I(t is now 7 seven days today. As I am not an expert at all, you really need to get some good advice as to how to come down. It is quite possible that because it is only 7 days, you would be able to drop 10% at a time (do the math).

    Please let us know how you get on, as we are all learning from new situations and good luck. I really hope it is 'a migraine' but..................

  • This is not good enough MelodySue. He certainly wasn't focussing on you that day, for whatever reason. He may have given you the jist of what he wanted to say but you deserve better.

    A rapid decrease in steroids like he describes would make you feel absolutely awful. At the very least you would need to taper after 30 mgs. Do you have a good GP? If so maybe they could pick up the pieces and get proper medical advice for you.

    What alarms me is that no one can tell you that you definitely have not got GCA, even after a biopsy. I am not clear what an ultrasound would show him either.

    I have possibly missed your previous posts but why aren't you with a Rheumatologist?

  • Just a quickie, Neurologists deal with most of the Vasculitis family and sometimes people get referred to them.

    Rheumatologists historically dealt with 'rheumatics' and when GCA was named(?) they just carried on...............that was the explanation I was given.

  • Not sure why not a rheumatologist yet...I was seen by the general medical triage doctor (as a follow up from the diagnosis through CPU to the ophthalmologist) this morning.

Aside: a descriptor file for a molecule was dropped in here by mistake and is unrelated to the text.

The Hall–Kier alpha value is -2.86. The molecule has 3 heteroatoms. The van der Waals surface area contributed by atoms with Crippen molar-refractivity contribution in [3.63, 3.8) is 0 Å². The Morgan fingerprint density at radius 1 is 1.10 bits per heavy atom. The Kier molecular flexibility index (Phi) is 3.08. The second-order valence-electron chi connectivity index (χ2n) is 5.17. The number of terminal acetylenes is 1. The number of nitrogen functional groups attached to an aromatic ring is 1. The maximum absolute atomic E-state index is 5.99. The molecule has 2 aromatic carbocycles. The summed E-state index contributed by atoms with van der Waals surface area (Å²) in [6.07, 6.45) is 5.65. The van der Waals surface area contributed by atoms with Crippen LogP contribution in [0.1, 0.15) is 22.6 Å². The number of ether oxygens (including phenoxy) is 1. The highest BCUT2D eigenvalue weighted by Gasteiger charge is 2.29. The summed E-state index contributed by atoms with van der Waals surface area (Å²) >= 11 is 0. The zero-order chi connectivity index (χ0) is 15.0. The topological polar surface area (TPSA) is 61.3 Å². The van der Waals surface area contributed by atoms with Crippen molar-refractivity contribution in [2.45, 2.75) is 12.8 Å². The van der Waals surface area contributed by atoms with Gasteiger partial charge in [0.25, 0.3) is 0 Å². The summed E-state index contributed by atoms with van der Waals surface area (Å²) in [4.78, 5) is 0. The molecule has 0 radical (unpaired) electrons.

I'd been told to go and find out about the GSA Biopsy and then she was called away and a young neurologist turned up and said it may be migraine instead ...and the cutting down.. then stopping of the Pred.

    Thank you for your replies tonight Jina and Jane. Feeling quite scared xx

  • I just wondered if a referral to a Rheumatologist might be a way round this and to obtain a considered opinion of your health condition.

    I hope you will be in good hands now. I am sorry this has frightened you.

  • I think you have received some very good advice to go back to your GP with the guidelines and ask to be referred to a Consultant Rheumy immediately for clarification. The neurologist who said " on second thoughts could just be a migraine " I believe like others was just behaving with a very cavalier attitude. Don't be afraid, you are on a good dose to keep you safe, just go back to your GP with support ( sounds like you've got that with your husband) and insist that you want to sort this out with a Consultant Rheumy before you do anything. If necessary go privately- that's what I had to do for initial diagnosis. You might want to post what area you are in and folk may be able to recommend a Consultant for you to see. Keep us informed. X

  • Hi,

    Others have given good advice, so I won’t say anymore other than, if you were diagnosed with GCA in good faith, and an ophthalmologist is the person will the experience and knowledge to do that, then until it has been proved conclusively you don’t have it, a reduction as suggested is foolhardy.

    Impress upon your GP, if he’s not already aware, that such action could jeopardise your sight, and you are not prepared to follow neurologist’s direction until a second opinion is received.

    Good luck, and please keep us informed

  • Oh dear, Sue, I'm not surprised that you are both confused and frightened. Very conflicting advice if on one hand he suggests it may be a migraine and on the other suggests "it might be worth doing an ultrasound soon". What a contradiction in terms. I see you are in Chessington. There is a wonderful rheumatologist not far from you in Chertsey: Dr Rod Hughes, St Peter's Hospital. Others who contribute to this forum are patients of his with some travelling many miles to see him. I went into remission from both PMR and GCA under his eventual care after another rheumatologist failed me abysmally. I do hope you can get confirmation one way or the other and soon - if it is PMR/GCA, we have a support group that meets every couple of months in Chertsey. Lots of good luck wishes.